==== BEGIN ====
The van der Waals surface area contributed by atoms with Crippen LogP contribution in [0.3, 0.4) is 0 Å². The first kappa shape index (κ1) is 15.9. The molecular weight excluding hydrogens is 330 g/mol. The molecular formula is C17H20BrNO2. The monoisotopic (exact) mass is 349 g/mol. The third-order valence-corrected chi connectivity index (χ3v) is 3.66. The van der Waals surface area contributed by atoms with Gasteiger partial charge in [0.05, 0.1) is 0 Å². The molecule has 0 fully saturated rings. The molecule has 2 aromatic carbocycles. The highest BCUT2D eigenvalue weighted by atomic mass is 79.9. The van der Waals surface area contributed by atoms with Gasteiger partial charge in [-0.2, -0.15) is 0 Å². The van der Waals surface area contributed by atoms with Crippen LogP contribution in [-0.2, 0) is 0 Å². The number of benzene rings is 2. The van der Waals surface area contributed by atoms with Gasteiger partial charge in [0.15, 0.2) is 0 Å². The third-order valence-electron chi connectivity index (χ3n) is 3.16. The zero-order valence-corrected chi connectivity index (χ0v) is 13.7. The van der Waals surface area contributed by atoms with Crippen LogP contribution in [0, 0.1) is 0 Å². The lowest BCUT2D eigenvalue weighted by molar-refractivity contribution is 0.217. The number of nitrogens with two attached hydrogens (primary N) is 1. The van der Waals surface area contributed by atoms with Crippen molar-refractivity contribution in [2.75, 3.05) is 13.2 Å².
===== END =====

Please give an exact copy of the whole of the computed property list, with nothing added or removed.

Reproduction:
The van der Waals surface area contributed by atoms with Crippen LogP contribution in [0.3, 0.4) is 0 Å². The first kappa shape index (κ1) is 15.9. The molecular weight excluding hydrogens is 330 g/mol. The molecular formula is C17H20BrNO2. The monoisotopic (exact) mass is 349 g/mol. The third-order valence-corrected chi connectivity index (χ3v) is 3.66. The van der Waals surface area contributed by atoms with Gasteiger partial charge in [0.05, 0.1) is 0 Å². The molecule has 0 fully saturated rings. The molecule has 2 aromatic carbocycles. The highest BCUT2D eigenvalue weighted by atomic mass is 79.9. The van der Waals surface area contributed by atoms with Gasteiger partial charge in [-0.2, -0.15) is 0 Å². The van der Waals surface area contributed by atoms with Crippen LogP contribution in [-0.2, 0) is 0 Å². The number of benzene rings is 2. The van der Waals surface area contributed by atoms with Gasteiger partial charge in [0.15, 0.2) is 0 Å². The third-order valence-electron chi connectivity index (χ3n) is 3.16. The zero-order valence-corrected chi connectivity index (χ0v) is 13.7. The van der Waals surface area contributed by atoms with Crippen LogP contribution in [0, 0.1) is 0 Å². The lowest BCUT2D eigenvalue weighted by molar-refractivity contribution is 0.217. The number of nitrogens with two attached hydrogens (primary N) is 1. The van der Waals surface area contributed by atoms with Crippen molar-refractivity contribution in [2.75, 3.05) is 13.2 Å².